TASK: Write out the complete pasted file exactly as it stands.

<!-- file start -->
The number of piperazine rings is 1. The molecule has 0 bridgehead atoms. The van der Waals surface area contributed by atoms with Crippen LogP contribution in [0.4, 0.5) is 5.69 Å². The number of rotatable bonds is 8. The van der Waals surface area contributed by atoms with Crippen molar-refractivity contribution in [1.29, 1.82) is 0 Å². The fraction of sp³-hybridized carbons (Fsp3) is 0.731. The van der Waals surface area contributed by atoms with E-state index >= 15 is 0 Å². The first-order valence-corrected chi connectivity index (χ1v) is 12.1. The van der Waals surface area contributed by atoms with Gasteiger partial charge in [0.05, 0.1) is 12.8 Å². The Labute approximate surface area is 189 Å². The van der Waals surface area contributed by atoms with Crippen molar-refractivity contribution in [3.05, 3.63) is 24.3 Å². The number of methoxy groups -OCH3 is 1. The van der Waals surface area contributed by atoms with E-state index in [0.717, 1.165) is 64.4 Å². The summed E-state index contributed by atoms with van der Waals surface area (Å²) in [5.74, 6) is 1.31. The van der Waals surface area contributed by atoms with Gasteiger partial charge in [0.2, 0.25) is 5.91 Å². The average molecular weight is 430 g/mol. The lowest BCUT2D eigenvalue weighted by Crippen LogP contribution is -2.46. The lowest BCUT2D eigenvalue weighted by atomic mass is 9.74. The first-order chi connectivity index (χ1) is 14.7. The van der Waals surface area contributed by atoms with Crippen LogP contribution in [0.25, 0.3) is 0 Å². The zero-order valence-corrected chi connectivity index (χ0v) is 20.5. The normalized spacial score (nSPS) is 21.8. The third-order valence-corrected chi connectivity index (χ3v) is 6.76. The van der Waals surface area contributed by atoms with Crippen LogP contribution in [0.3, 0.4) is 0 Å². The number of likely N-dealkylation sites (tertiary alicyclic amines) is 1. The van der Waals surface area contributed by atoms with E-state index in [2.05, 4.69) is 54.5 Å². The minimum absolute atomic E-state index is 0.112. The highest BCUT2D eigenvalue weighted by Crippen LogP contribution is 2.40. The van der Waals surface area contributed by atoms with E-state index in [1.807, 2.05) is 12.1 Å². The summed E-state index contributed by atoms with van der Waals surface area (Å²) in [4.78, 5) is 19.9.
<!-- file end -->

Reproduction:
The number of piperazine rings is 1. The molecule has 0 bridgehead atoms. The van der Waals surface area contributed by atoms with Crippen LogP contribution in [0.4, 0.5) is 5.69 Å². The number of rotatable bonds is 8. The van der Waals surface area contributed by atoms with Crippen molar-refractivity contribution in [1.29, 1.82) is 0 Å². The fraction of sp³-hybridized carbons (Fsp3) is 0.731. The van der Waals surface area contributed by atoms with E-state index >= 15 is 0 Å². The first-order valence-corrected chi connectivity index (χ1v) is 12.1. The van der Waals surface area contributed by atoms with Gasteiger partial charge in [0.05, 0.1) is 12.8 Å². The Labute approximate surface area is 189 Å². The van der Waals surface area contributed by atoms with Crippen molar-refractivity contribution in [3.05, 3.63) is 24.3 Å². The number of methoxy groups -OCH3 is 1. The van der Waals surface area contributed by atoms with E-state index in [0.717, 1.165) is 64.4 Å². The summed E-state index contributed by atoms with van der Waals surface area (Å²) in [5.74, 6) is 1.31. The van der Waals surface area contributed by atoms with Gasteiger partial charge in [0.2, 0.25) is 5.91 Å². The average molecular weight is 430 g/mol. The lowest BCUT2D eigenvalue weighted by Crippen LogP contribution is -2.46. The lowest BCUT2D eigenvalue weighted by atomic mass is 9.74. The first-order chi connectivity index (χ1) is 14.7. The van der Waals surface area contributed by atoms with Crippen LogP contribution in [0.25, 0.3) is 0 Å². The zero-order valence-corrected chi connectivity index (χ0v) is 20.5. The normalized spacial score (nSPS) is 21.8. The third-order valence-corrected chi connectivity index (χ3v) is 6.76. The van der Waals surface area contributed by atoms with Crippen LogP contribution in [0.3, 0.4) is 0 Å². The number of likely N-dealkylation sites (tertiary alicyclic amines) is 1. The van der Waals surface area contributed by atoms with E-state index in [2.05, 4.69) is 54.5 Å². The minimum absolute atomic E-state index is 0.112. The highest BCUT2D eigenvalue weighted by Crippen LogP contribution is 2.40. The van der Waals surface area contributed by atoms with E-state index in [1.807, 2.05) is 12.1 Å². The summed E-state index contributed by atoms with van der Waals surface area (Å²) in [4.78, 5) is 19.9.